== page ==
By Jake Howell jake.howell@utoronto.ca

Countdown To Cannes: Tommy Lee Jones

The first in a series of snapshots outlining the eighteen directors in the 67th Palme d’Or Competition.

in-the-electric-mist-tavernier-lee-jonesBackground: American; born San Saba, Texas, 1946.

Known for / style: The Three Burials of Melquiades Estrada, The Fugitive, TV’s “Lonesome Dove” series, No Country for Old Men; The Good Old Boys; a gruff, dour disposition; acting in (and directing) Westerns, both contemporary and period.

Notable accolades: As directing is still a sidebar to the Tommy Lee Jones franchise, Jones’ acting awards usually receive first bill. At the top of the list is his Best Supporting Actor Oscar for 1993’s The Fugitive, but close behind are his three other Academy Award nominations (Best Supporting Actor, Lincoln, 2012; Best Actor, In the Valley of Elah, 2007; Best Supporting Actor, JFK, 1992). Jones also won Best Actor at the 2005 Cannes Film Festival for The Three Burials of Melquiades Estrada, which he directed. He also can brandish a fistful of BAFTA, Emmy, and Golden Globe nominations.

Film he’s bringing to Cannes: The Homesman, an Old West oater adapted from the 1988 novel by Glendon Swarthout (Where The Boys Are, The Shootist). From the IMDb plot summary: “A claim jumper and a pioneer woman team up to escort three insane women from Nebraska to Iowa.” Winning both the Spur and the Wrangler awards for Best Western Novel of 1988, The Homesman is the seventh film to be adapted from Swarthout’s canon. The film features Oscar-noted  talents Tommy Lee Jones, Hilary Swank, Hailee Steinfeld (True Grit), Meryl Streep and John Lithgow.

Previous Cannes appearances: Tommy Lee Jones’ only Cannes appearance (as director) is 2005’s The Three Burials of Melquiades Estrada, which played in Competition. It won Jones the Best Actor prize.

Could it win the Palme? On the acting alone, any film with Hilary Swank, Meryl Streep, and Tommy Lee Jones is going to be intimidating. But Jones is directing inside his favorite milieu with the American Old West, and he’s wrangled Academy Award-nominated Mexican cinematographer Rodrigo Prieto (The Wolf of Wall Street, Argo, Brokeback Mountain) to capture the glorious environments and Academy Award-nominated Marco Beltrami to score the film. While Oscar voters and Cannes juries rarely align, it’s still hard to discount the forces at work here, and the artistic merits of The Three Burials of Melquiades Estrada speak to the strength of Jones’ directorial whip-cracking. If The Homesman leaves the South of France empty-handed, it could mean that we have a very strong slate indeed.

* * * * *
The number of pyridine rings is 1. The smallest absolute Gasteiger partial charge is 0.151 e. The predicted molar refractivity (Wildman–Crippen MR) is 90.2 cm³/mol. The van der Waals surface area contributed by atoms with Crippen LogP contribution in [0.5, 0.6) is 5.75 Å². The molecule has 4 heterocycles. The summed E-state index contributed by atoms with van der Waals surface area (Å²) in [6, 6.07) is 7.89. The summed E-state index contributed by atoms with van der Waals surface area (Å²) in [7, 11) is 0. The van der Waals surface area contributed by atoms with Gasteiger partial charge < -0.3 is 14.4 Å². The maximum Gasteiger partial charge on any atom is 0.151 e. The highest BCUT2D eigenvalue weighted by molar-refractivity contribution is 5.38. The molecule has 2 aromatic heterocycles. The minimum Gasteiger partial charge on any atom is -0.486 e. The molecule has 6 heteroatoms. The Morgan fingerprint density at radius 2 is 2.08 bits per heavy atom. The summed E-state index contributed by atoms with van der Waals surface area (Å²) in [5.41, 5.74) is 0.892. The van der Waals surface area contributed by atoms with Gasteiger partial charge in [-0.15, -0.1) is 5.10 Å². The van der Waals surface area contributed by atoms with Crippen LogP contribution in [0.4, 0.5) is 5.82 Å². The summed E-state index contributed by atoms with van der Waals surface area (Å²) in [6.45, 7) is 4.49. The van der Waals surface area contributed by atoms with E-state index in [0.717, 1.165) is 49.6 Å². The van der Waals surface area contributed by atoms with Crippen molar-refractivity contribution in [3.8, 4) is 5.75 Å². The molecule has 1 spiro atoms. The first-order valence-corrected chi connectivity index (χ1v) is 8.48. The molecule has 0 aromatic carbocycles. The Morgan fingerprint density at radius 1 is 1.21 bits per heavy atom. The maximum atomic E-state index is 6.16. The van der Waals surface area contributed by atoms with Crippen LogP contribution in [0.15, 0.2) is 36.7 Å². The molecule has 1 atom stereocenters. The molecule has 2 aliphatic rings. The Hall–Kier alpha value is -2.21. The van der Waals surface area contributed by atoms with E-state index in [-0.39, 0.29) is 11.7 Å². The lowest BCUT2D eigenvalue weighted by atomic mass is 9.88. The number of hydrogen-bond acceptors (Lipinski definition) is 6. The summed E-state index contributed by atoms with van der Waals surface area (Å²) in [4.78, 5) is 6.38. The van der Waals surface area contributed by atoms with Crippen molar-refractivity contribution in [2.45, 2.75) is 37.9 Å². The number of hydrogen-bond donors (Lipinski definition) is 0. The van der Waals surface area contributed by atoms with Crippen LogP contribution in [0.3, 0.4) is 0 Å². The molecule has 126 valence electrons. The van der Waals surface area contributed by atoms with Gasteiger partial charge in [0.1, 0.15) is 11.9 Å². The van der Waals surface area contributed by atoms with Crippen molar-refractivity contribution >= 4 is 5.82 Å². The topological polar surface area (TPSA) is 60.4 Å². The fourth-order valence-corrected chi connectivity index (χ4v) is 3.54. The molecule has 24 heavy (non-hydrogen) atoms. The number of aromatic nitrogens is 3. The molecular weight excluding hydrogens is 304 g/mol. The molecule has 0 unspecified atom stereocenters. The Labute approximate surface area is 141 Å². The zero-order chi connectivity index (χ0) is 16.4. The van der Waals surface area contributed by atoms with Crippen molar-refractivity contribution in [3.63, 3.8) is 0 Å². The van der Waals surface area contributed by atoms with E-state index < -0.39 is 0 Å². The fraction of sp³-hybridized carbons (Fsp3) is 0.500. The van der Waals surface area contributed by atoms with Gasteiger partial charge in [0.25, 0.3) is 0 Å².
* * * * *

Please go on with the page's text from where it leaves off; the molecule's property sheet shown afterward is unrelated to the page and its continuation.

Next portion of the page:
Why you should care: Like a cowboy and his rifle, Jones and good Westerns go hand-in-hand. Fans of the genre should look forward to one made by someone who clearly loves them, and Jones has brought along Western veterans and Oscar favorites for the ride. With The Homesman, we’ll also check in again on Hailee Steinfeld, whose last Western outing earned her a Best Supporting Actress Oscar nod (2010’s True Grit). If nothing else, though, expect this film to gallop its way into a number of awards categories later in the year.

Follow Jake Howell on Twitter: @Jake_Howell

2 Responses to “Countdown To Cannes: Tommy Lee Jones”

  1. Tina Ellis says:

    One of my favorite actors!!!! If Tommy Lee Jones is in it you can bet he’s bring his A game. Anxiously awaiting its arival in the states!!!

  2. Michelle Schulz says:

    I can not wait!! For the release of this film. The trailer is wonderful. Tommy Lee Jones has another Classic Western on his hands!!!

Leave a Reply

Quote Unquotesee all »

“To make work out of your own imagination is an invitation to a lot of unforgiving hard slog, failure, satisfaction which doesn’t last long, more failure, discontent, maybe a prize, a bit more satisfaction, self doubt, dissatisfaction, lots more hard work and so on and so on. But anyone who’s persisted and written something and got to the end and even better had it published or performed learns quickly that the hard slog, the frustrations, the blind alleys and dead ends and scenes that don’t work and great ideas that turn to dust are in fact a big part of the work. The reward for the agony is not the ecstasy of Chuck Heston finishing the Sistine Chapel but still more agony that might also include some kind of not pleasure exactly, maybe a brief, terrible joy.”
~ Australian playwright Michael Gow

“People react primarily to direct experience and not to abstractions; it is very rare to find anyone who can become emotionally involved with an abstraction. The longer the bomb is around without anything happening, the better the job that people do in psychologically denying its existence. It has become as abstract as the fact that we are all going to die someday, which we usually do an excellent job of denying. For this reason, most people have very little interest in nuclear war. It has become even less interesting as a problem than, say, city government, and the longer a nuclear event is postponed, the greater becomes the illusion that we are constantly building up security, like interest at the bank. As time goes on, the danger increases, I believe, because the thing becomes more and more remote in people’s minds. No one can predict the panic that suddenly arises when all the lights go out — that indefinable something that can make a leader abandon his carefully laid plans. A lot of effort has gone into trying to imagine possible nuclear accidents and to protect against them. But whether the human imagination is really capable of encompassing all the subtle permutations and psychological variants of these possibilities, I doubt. The nuclear strategists who make up all those war scenarios are never as inventive as reality, and political and military leaders are never as sophisticated as they think they are.”
~ Stanley Kubrick

Z Weekend Report